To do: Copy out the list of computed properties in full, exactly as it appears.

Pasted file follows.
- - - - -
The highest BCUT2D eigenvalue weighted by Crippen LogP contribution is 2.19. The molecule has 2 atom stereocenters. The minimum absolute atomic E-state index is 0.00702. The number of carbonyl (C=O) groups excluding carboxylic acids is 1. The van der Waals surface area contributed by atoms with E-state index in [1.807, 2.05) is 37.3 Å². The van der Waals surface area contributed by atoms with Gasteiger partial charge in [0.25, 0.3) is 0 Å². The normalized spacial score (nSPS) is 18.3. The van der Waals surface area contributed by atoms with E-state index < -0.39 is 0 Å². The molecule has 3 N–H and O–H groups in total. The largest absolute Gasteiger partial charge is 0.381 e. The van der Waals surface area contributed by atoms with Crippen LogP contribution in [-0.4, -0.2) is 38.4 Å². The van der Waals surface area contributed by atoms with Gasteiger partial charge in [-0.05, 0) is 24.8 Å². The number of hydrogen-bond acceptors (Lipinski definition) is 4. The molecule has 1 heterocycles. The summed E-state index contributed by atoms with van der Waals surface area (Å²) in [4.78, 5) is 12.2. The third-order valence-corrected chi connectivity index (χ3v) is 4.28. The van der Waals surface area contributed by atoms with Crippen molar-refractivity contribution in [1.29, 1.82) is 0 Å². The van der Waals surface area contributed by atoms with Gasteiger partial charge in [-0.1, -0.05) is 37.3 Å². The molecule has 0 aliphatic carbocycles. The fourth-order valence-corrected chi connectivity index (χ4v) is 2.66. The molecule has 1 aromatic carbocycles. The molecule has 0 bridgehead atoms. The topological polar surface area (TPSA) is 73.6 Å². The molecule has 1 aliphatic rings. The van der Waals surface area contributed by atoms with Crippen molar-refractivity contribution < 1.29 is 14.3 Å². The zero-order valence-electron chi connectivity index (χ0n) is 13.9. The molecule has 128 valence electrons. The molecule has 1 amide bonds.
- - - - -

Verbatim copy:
The highest BCUT2D eigenvalue weighted by Crippen LogP contribution is 2.19. The molecule has 2 atom stereocenters. The minimum absolute atomic E-state index is 0.00702. The number of carbonyl (C=O) groups excluding carboxylic acids is 1. The van der Waals surface area contributed by atoms with E-state index in [1.807, 2.05) is 37.3 Å². The van der Waals surface area contributed by atoms with Gasteiger partial charge in [0.25, 0.3) is 0 Å². The normalized spacial score (nSPS) is 18.3. The van der Waals surface area contributed by atoms with E-state index < -0.39 is 0 Å². The molecule has 3 N–H and O–H groups in total. The largest absolute Gasteiger partial charge is 0.381 e. The van der Waals surface area contributed by atoms with Crippen LogP contribution in [-0.4, -0.2) is 38.4 Å². The van der Waals surface area contributed by atoms with Gasteiger partial charge in [-0.05, 0) is 24.8 Å². The number of hydrogen-bond acceptors (Lipinski definition) is 4. The molecule has 1 heterocycles. The summed E-state index contributed by atoms with van der Waals surface area (Å²) in [4.78, 5) is 12.2. The third-order valence-corrected chi connectivity index (χ3v) is 4.28. The van der Waals surface area contributed by atoms with Crippen molar-refractivity contribution in [1.29, 1.82) is 0 Å². The van der Waals surface area contributed by atoms with Gasteiger partial charge in [-0.1, -0.05) is 37.3 Å². The molecule has 0 aliphatic carbocycles. The fourth-order valence-corrected chi connectivity index (χ4v) is 2.66. The molecule has 1 aromatic carbocycles. The molecule has 0 bridgehead atoms. The topological polar surface area (TPSA) is 73.6 Å². The molecule has 1 aliphatic rings. The van der Waals surface area contributed by atoms with Crippen molar-refractivity contribution < 1.29 is 14.3 Å². The zero-order valence-electron chi connectivity index (χ0n) is 13.9. The molecule has 128 valence electrons. The molecule has 1 amide bonds.